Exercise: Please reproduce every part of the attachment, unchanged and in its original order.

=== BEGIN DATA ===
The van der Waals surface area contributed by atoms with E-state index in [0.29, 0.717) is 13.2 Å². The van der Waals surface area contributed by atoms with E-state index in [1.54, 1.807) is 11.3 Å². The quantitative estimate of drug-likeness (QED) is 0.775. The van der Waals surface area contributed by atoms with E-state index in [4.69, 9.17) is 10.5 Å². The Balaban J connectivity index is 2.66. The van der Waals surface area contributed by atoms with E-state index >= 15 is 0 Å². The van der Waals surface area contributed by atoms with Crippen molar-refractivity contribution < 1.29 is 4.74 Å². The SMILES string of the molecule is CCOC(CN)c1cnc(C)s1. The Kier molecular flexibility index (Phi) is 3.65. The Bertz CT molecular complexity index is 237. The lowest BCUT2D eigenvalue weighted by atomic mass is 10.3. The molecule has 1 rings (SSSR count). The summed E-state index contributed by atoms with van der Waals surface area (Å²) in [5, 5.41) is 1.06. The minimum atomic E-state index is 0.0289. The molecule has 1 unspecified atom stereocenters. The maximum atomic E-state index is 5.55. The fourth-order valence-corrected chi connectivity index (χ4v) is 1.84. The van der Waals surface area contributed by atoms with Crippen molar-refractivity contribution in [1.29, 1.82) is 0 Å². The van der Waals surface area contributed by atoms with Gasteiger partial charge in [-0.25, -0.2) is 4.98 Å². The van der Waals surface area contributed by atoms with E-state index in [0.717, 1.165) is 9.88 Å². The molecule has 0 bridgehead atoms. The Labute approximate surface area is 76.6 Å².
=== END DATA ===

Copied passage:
The van der Waals surface area contributed by atoms with E-state index in [0.29, 0.717) is 13.2 Å². The van der Waals surface area contributed by atoms with E-state index in [1.54, 1.807) is 11.3 Å². The quantitative estimate of drug-likeness (QED) is 0.775. The van der Waals surface area contributed by atoms with E-state index in [4.69, 9.17) is 10.5 Å². The Balaban J connectivity index is 2.66. The van der Waals surface area contributed by atoms with E-state index >= 15 is 0 Å². The van der Waals surface area contributed by atoms with Crippen molar-refractivity contribution < 1.29 is 4.74 Å². The SMILES string of the molecule is CCOC(CN)c1cnc(C)s1. The Kier molecular flexibility index (Phi) is 3.65. The Bertz CT molecular complexity index is 237. The lowest BCUT2D eigenvalue weighted by atomic mass is 10.3. The molecule has 1 rings (SSSR count). The summed E-state index contributed by atoms with van der Waals surface area (Å²) in [5, 5.41) is 1.06. The minimum atomic E-state index is 0.0289. The molecule has 1 unspecified atom stereocenters. The maximum atomic E-state index is 5.55. The fourth-order valence-corrected chi connectivity index (χ4v) is 1.84. The van der Waals surface area contributed by atoms with Crippen molar-refractivity contribution in [1.29, 1.82) is 0 Å². The van der Waals surface area contributed by atoms with Gasteiger partial charge in [-0.25, -0.2) is 4.98 Å². The van der Waals surface area contributed by atoms with E-state index in [0.717, 1.165) is 9.88 Å². The molecule has 0 bridgehead atoms. The Labute approximate surface area is 76.6 Å².